Although COVID-19 continues to disrupt the daily lives of American workers, employers are beginning to plan for a possible return to work. This includes retailers, which have been particularly impacted by the Coronavirus pandemic with a widespread shutdown of stores. Now, OSHA has released specific guidelines for keeping retail workers safe. READ MORE
Carolina draws from her substantial case management experience to identify a practical and efficient path forward for her clients.
Carolina has experience litigating cases on behalf of innovative technology, biotechnology, and retail companies. She has defended employers in single-plaintiff, class, and PAGA actions involving claims alleging discrimination, harassment, retaliation, pay equity, wrongful termination, FMLA, and wage and hour violations. In addition, she advises clients on a broad range of employment issues, including hiring practices, terminations, and other pre-litigation matters. Carolina has trial experience and practices before state and federal courts, and in arbitration.
Carolina has been recognized for her extraordinary ability to familiarize herself quickly and deeply with her client's business and apply her learnings to the matter at hand. Notably, she was a vital member of an Orrick employment team that recently obtained a complete victory on behalf of an American multinational computer technology corporation in an arbitration matter that alleged various harassment and discrimination claims. Upon being notified of the victory, the client responded with specific appreciation for Carolina for learning the ins and outs of the client's business model and financial performance. Carolina has also been a key member of Orrick employment teams that have obtained multiple summary judgments on behalf of employers in lawsuits alleging pay equity and harassment claims.
When her practice focuses primarily on the representation of large corporate clients, Carolina also devotes a portion of her practice to representing low-income individuals and to providing pro bono employment counseling and training services to nonprofit organization. She is part of Orrick's Silicon Valley Diversity Committee and is one of the firm-wide facilitators for Orrick's Latinx Affinity Group.
Before joining Orrick, Carolina served as a law clerk to the Honorable Nathanael M. Cousins in the United States District Court for the Northern District of California.
Posts by: Carolina Garcia
On Friday afternoon, Congress passed the Coronavirus Aid, Relief, and Economic Security Act (“CARES Act”). The Act addresses the coronavirus pandemic by directing funds to address the strains on the health care system as well as alleviate the intense economic stress facing the country’s employers and workers. The President has stated that he will sign the bill immediately. This post focuses on those provisions that may impact employers. Below are answers to some questions that we expect employers will have about the CARES Act.
On February 7, 2020, Chief U.S. District Judge Kimberly Mueller of the Eastern District of California issued a detailed order explaining the court’s January 31, 2020 grant of a preliminary injunction enjoining the State of California from enforcing AB 51.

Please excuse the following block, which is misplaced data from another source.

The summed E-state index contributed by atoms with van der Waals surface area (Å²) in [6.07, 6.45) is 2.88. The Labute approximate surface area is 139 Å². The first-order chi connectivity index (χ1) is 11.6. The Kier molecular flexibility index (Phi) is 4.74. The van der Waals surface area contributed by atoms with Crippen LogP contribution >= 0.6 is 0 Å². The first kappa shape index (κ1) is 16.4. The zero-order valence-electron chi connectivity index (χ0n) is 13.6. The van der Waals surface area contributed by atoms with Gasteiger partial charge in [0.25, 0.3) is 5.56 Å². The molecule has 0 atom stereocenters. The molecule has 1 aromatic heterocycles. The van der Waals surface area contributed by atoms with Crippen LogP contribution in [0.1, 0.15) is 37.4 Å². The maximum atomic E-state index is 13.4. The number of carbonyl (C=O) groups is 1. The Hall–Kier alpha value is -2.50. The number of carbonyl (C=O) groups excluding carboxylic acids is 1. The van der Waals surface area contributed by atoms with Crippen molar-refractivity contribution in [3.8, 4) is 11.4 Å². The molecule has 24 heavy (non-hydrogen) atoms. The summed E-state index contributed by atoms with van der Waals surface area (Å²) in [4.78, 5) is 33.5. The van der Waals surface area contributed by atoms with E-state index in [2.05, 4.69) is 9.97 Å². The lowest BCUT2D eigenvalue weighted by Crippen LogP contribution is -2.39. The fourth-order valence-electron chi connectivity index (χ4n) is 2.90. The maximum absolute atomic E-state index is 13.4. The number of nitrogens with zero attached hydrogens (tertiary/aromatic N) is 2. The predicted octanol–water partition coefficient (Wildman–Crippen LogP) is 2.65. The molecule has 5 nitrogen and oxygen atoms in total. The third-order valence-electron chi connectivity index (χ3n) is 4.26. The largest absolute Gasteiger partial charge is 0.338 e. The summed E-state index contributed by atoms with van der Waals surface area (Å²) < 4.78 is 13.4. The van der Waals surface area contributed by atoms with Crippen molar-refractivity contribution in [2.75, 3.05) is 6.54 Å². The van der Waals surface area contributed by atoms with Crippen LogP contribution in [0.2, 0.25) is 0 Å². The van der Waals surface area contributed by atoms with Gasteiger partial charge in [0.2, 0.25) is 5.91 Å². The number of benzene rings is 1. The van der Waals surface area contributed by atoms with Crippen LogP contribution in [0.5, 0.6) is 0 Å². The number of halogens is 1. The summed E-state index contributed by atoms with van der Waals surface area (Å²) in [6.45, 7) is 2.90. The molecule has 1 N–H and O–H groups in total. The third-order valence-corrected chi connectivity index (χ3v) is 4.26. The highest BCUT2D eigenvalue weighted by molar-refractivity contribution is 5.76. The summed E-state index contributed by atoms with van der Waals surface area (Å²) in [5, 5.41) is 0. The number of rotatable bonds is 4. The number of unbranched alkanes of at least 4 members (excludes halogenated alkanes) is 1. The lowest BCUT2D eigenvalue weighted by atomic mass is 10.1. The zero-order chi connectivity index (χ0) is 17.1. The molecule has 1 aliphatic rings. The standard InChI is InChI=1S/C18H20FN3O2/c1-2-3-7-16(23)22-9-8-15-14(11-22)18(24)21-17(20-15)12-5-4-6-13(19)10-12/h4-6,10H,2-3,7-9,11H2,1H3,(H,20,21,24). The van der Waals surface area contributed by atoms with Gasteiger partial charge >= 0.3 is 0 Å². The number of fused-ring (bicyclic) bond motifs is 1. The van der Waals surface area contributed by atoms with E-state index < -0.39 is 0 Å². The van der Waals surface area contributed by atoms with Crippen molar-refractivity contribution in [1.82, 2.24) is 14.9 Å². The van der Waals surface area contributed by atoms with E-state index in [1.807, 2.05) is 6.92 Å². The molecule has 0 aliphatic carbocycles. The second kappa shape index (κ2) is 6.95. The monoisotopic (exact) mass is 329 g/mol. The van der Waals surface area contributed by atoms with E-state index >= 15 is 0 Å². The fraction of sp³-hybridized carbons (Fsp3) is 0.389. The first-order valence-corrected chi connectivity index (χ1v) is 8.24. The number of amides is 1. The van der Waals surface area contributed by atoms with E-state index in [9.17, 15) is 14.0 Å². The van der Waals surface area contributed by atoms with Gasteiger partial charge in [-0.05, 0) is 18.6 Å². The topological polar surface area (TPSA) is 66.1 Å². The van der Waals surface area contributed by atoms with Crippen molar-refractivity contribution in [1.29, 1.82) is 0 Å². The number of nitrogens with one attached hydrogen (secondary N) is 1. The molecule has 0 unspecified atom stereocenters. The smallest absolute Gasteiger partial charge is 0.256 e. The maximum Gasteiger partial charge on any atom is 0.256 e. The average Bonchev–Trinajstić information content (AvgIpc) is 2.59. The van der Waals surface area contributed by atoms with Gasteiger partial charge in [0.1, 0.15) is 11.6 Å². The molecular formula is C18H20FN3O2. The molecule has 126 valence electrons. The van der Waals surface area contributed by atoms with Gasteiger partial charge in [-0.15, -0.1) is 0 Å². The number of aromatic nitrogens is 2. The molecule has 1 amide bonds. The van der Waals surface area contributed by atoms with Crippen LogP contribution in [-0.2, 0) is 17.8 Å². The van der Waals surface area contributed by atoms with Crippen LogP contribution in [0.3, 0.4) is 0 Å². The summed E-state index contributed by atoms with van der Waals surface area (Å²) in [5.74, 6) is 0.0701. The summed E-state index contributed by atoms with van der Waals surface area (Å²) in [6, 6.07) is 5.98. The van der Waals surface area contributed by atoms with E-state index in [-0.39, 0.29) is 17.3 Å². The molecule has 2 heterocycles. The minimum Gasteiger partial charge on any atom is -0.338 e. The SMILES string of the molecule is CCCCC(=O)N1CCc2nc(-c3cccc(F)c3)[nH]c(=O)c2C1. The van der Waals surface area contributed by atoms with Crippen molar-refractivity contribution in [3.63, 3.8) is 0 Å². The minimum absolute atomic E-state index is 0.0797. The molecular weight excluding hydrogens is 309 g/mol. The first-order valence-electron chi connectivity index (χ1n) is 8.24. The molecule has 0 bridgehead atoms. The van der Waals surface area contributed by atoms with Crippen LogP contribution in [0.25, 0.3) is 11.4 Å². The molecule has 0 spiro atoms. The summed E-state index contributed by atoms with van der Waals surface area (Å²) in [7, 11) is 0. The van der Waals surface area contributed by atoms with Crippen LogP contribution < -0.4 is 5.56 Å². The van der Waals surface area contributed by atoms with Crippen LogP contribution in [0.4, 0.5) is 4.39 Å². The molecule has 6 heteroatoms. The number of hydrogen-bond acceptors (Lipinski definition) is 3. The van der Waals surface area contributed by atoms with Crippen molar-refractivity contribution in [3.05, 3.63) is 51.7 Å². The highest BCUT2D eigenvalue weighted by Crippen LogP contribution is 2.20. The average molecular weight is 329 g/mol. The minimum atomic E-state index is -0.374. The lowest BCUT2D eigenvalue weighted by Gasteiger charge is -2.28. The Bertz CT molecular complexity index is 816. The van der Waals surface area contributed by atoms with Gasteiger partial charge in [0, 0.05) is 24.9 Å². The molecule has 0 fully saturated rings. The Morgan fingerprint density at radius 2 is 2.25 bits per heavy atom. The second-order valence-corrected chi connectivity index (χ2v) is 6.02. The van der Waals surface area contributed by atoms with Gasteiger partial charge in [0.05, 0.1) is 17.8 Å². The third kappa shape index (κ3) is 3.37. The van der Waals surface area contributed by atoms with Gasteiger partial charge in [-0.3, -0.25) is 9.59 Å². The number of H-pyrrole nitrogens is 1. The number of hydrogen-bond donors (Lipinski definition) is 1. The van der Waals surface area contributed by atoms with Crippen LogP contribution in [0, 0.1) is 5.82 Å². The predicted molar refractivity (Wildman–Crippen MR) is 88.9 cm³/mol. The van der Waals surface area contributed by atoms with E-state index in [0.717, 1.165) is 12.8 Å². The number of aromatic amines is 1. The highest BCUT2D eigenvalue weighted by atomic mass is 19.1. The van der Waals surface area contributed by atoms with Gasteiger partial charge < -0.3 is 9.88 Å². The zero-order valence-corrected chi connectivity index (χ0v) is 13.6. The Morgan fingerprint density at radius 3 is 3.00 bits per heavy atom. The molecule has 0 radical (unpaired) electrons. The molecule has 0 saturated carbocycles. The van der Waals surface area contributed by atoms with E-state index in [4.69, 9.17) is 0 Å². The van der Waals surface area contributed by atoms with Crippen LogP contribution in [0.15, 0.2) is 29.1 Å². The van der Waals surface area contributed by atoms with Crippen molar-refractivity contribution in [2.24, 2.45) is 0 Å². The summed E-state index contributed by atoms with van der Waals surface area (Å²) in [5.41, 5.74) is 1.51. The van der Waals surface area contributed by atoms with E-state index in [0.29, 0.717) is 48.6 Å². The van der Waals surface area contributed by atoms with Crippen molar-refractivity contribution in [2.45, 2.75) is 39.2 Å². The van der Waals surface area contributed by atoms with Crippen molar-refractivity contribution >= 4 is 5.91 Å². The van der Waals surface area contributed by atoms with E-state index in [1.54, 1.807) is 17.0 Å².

As we explained in previous coverage, AB 51 was scheduled to go into effect on January 1, 2020, and would have prohibited mandatory workplace arbitration agreements. Under AB 51, employers may not, “as a condition of employment, continued employment, or the receipt of any employment-related benefit, require an applicant or employee to waive any right, forum, or procedure” for Fair Employment and Housing Act (“FEHA”) and Labor Code claims. Violations of the new statute carry hefty consequences, including criminal penalties. READ MORE
As states continue to pass legislation focused on the workplace, employers should be mindful that federal agencies are also continuing to regulate the workplace even in the absence of new federal legislation, especially with respect to when disputes arise regarding compensation and working conditions. Section 7 of the National Labor Relations Act (“Act”) arguably protects an employees’, including non-union employees’, rights to engage in concerted activities, including circumstances where an employee’s profane language or sexually- or racially- offensive speech is legally protected. Following criticism from the judiciary, the National Labor Relations Board (“NLRB”) announced this month it is now seeking input on the scope and applicability of this protection. READ MORE
On May 2, 2019, the Ninth Circuit in Vazquez v. Jan-Pro Franchising Int’l, Inc. held that the California Supreme Court’s 2018 decision in Dynamex Operations West v. Superior Court applied retroactively. Dynamex adopted the “ABC” test for independent contractor classification for claims arising under California’s Wage Orders. For those claims, an employer must show that all three prongs of the ABC test are met to justify independent contractor status. For information on Dynamex’s adoption of the ABC test, read our prior coverage here. READ MORE
2018 saw some major developments in employment law, particularly in California. The California Supreme Court embraced the ABC test for independent contractors in Dynamex, and rejected the de minimis doctrine for Labor Code claims in Troester. While 2019 has already brought legislative changes through the #metoo laws effective January 1, attention should also be on cases before the California Supreme Court. These cases may present new challenges for all employers, but particularly for media companies and employers doing business across state lines. The Court’s decisions in these cases have the potential to increase employers’ exposure to liability. We highlight some such cases here. READ MORE